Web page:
INTERVIEW WITH MAGDALENA PIĘTA, AUTHOR OF “PLANET KIRSAN”
On the steppes of the far-away Republic of Kalmykia rises vast Chess City. This is the creation of Kirsan Ilyumzhinov. He is the country’s president, a millionaire, and, above all, an acclaimed chess player who wishes to fill all of the Republic’s citizens with his passion. Magdalena Pięta has set off to “Planet Kirsan” so as to tell the story of both its leader, and its youngest inhabitants for whom chess may be the only way to the better world.
The film “Planet Kirsan” was made as part of the second edition of the “Russia-Poland. New Gaze” project. Could you say something about this undertaking?
Magdalena Pięta: “Russia-Poland. New Gaze” was a series of workshops within which film school students from Poland and Russia had the opportunity to work on their films in their neighbouring countries; Russians worked on films in and about Poland, and students from Poland on films in and about Russia. The project had two editions during which over a dozen of documentary short films were made. Among them were “Seeds” by Wojciech Kasperski and “52 Percent” by Rafał Skalski, both of which were awarded the Golden Hobby-Horse at Krakow Film Festival. “Planet Kirsan” is the last film from this cycle, and, at the same time, it is the first one that has been developed beyond the short-film format.
Why did you decide to go to Kalmykia with your camera? How did the idea to report about the local passion for chess come up?
M. P.: Chess is not a common game – it is a metaphysical game that is connected with the attempt to solve the crux of existence, with megalomania, or, ultimately, with madness. The topos of playing chess as the game involving a wager of life and death is inscribed in European culture. Like in one of Bergman’s films– one plays with Death. When I read that a man that had come from nowhere built Chess City on the steppe, I thought it sounded like an attempt to bring the centuries-old utopian assumptions into effect. On the other hand, as the Nowhere-Place was on the territory of the Russian Federation, and the man was a new-found millionaire, one could straight away assume that the matter would neither be as clean nor noble as it had been claimed by the creator of the chess revolution – Kirsan Ilyumzhinov.
From the film we find out that planet Kirsan does, in fact, exist – one of the celestial bodies was named in honour of Kalmykia’s president. It is hard not to get the impression that “planet Kirsan” comprises of the whole republic which Ilyumzhinov transformed into an important chess centre, thus allowing it to appear on the map of Russia and the world. In a particular moment you even juxtapose the president’s portrait with the chess king – the most important figure of the game. How did Kalmykia look before Kirsan? Can we talk of the cult of the president today?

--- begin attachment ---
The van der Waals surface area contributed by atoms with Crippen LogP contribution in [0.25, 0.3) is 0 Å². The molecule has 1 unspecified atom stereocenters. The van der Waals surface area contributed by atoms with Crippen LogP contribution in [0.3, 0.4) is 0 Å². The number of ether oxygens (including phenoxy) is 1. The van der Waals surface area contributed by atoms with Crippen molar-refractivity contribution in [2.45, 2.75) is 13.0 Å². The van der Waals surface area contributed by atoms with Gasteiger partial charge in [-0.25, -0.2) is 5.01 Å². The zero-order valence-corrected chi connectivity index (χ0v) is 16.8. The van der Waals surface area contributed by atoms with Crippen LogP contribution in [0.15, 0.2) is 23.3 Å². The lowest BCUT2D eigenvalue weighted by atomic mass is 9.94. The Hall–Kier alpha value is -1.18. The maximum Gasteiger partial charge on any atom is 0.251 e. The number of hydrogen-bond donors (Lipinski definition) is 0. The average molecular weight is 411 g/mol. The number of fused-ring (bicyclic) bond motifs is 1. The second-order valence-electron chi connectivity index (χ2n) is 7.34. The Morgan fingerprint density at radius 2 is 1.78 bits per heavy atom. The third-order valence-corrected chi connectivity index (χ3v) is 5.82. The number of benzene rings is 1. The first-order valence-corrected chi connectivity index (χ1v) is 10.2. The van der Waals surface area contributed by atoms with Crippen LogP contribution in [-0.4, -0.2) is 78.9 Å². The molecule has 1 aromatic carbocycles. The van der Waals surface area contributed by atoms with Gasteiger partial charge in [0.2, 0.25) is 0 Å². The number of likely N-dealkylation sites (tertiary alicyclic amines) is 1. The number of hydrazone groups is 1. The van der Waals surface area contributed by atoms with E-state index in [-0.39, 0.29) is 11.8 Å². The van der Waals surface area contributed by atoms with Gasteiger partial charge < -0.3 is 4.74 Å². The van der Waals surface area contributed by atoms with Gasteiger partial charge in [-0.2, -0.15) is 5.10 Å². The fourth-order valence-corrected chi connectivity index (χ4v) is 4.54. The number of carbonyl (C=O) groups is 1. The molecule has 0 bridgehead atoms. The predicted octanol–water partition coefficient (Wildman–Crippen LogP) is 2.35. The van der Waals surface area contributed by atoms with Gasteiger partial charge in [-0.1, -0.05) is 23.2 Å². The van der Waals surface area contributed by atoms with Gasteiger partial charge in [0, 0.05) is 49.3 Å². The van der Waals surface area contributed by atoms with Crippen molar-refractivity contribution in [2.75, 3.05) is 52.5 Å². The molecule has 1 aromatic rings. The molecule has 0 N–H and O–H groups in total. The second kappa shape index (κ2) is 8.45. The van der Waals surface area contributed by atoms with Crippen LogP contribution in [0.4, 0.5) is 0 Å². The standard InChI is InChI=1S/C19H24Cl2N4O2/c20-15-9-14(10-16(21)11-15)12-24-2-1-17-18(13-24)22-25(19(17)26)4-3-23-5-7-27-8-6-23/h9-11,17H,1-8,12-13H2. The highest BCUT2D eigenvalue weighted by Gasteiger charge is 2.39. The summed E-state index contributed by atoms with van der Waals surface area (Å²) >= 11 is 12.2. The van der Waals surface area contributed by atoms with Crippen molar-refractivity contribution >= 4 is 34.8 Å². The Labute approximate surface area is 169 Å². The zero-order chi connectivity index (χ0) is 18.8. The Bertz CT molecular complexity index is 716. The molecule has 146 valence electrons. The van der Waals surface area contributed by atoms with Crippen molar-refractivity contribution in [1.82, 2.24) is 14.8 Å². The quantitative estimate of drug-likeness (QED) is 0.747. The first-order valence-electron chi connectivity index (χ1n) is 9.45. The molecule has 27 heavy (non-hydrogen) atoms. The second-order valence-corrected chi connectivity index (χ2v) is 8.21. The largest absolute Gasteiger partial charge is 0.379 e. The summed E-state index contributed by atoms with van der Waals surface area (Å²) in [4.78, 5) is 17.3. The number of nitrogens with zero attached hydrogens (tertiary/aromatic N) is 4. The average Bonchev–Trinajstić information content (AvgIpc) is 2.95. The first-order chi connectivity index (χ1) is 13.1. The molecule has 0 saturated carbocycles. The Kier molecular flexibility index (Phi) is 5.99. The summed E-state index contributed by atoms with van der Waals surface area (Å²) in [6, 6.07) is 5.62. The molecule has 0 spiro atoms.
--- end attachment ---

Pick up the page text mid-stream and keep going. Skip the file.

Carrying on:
M. P.: Kalmykia before Kirsan was a small forgotten fragment of the Empire, and in reality it still remains one. However, it is inhabited by proud and bellicose nation – the Kalmyks, who among other things survived the deportation of all the inhabitants of the Republic to Syberia. One of the elements of Kalmyk culture is chess, which Kirsan used a bit like a theatrical prop – the symbolic key element in starting his revolution. On the huge stage (the steppe) he built a reality mock-up (Chess City) and he gave himself the major role (creator of the chess revolution). Altogether it gave a bitter-sweet totalitarian and, most of all, absurd reality. Even more absurd given that Kalmykia inhabitants were and are far from creating Kirsan’s cult.
In your film the wide perspective is connected with the story of the boys taking part in a chess tournament. How did you find your protagonists? What do they do when they are not playing chess?
M. P.: I met Alehan and Amir during my first visit to Kalmykia, when they were respectively 6 and 9 and both could play chess very well. As they do not have other attractions in the place in which they live (except ubiquitous football), the boys practically spend their whole time with the chessboard. They have a fantastic coach, and their passion acts as a source of a potential career (it gives them the opportunity to burst out of the village on the steppe). Therefore, it is taken very seriously by the parents.
In “Planet Kirsan” we see Chess City, a complex, which hosts tournaments. Impressive buildings stand in distinct contrast with the conditions in which the majority of Kalmykia’s inhabitants live. How do the citizens respond to Chess City? Is it not just a manifestation of the president’s extravagance, whose devotion to chess makes him believe that they came to Earth from outer space?
M. P.: City Chess is a bit like the combination of Disneyland and the Palace of Culture; Disneyland because of its imported American Dream architecture, and the Palace of Culture because by no means does it impact the lives of the residents – usually it remains empty, and it only comes to life during the chess tournaments when suddenly the streets fill with either child or adult players. Another absurd notion comes to mind - if Chess City was meant to be the mark of power, it should at least be added to. Meanwhile, it remains unfinished, somewhat falling apart in areas that are out of sight. Nonetheless, it cannot be denied that it possesses a certain perverse charm – time in Chess City is as if one was stuck in limbo - there are pink houses, flowerbeds, and an army of bored guards, who are gazed upon by the painted chess Masters with an everlasting serenity.
By Bolesław Racięski
(Translated by Agnieszka Mruk)